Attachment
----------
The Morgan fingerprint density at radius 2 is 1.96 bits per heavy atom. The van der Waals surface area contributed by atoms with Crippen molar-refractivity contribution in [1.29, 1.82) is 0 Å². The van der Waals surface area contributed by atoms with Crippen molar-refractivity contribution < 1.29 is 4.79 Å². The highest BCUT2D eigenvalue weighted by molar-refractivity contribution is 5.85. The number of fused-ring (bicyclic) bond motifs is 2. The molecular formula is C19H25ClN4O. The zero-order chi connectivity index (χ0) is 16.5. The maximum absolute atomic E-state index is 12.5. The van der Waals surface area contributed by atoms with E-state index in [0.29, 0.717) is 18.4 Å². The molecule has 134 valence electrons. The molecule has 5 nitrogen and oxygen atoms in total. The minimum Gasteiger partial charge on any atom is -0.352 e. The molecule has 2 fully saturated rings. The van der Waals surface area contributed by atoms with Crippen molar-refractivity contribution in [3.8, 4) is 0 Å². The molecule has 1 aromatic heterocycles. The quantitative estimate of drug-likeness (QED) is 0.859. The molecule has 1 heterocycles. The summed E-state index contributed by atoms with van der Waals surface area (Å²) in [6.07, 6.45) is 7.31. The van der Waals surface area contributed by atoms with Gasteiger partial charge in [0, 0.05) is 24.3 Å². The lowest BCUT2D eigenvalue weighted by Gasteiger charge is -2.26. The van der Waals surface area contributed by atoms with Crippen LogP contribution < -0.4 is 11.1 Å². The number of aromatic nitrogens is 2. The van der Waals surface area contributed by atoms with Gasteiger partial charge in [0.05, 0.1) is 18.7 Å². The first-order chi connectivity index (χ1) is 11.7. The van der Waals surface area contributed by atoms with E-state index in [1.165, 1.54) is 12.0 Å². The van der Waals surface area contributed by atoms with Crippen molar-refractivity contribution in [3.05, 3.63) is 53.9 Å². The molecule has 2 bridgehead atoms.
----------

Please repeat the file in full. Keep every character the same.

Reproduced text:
The Morgan fingerprint density at radius 2 is 1.96 bits per heavy atom. The van der Waals surface area contributed by atoms with Crippen molar-refractivity contribution in [1.29, 1.82) is 0 Å². The van der Waals surface area contributed by atoms with Crippen molar-refractivity contribution < 1.29 is 4.79 Å². The highest BCUT2D eigenvalue weighted by molar-refractivity contribution is 5.85. The number of fused-ring (bicyclic) bond motifs is 2. The molecular formula is C19H25ClN4O. The zero-order chi connectivity index (χ0) is 16.5. The maximum absolute atomic E-state index is 12.5. The van der Waals surface area contributed by atoms with E-state index in [0.29, 0.717) is 18.4 Å². The molecule has 134 valence electrons. The molecule has 5 nitrogen and oxygen atoms in total. The minimum Gasteiger partial charge on any atom is -0.352 e. The molecule has 2 fully saturated rings. The van der Waals surface area contributed by atoms with Crippen molar-refractivity contribution in [3.8, 4) is 0 Å². The molecule has 1 aromatic heterocycles. The quantitative estimate of drug-likeness (QED) is 0.859. The molecule has 1 heterocycles. The summed E-state index contributed by atoms with van der Waals surface area (Å²) in [6.07, 6.45) is 7.31. The van der Waals surface area contributed by atoms with Gasteiger partial charge in [0, 0.05) is 24.3 Å². The lowest BCUT2D eigenvalue weighted by Gasteiger charge is -2.26. The van der Waals surface area contributed by atoms with Crippen LogP contribution < -0.4 is 11.1 Å². The number of aromatic nitrogens is 2. The van der Waals surface area contributed by atoms with Gasteiger partial charge in [0.05, 0.1) is 18.7 Å². The first-order chi connectivity index (χ1) is 11.7. The van der Waals surface area contributed by atoms with E-state index in [1.165, 1.54) is 12.0 Å². The van der Waals surface area contributed by atoms with Crippen molar-refractivity contribution in [3.05, 3.63) is 53.9 Å². The molecule has 2 bridgehead atoms.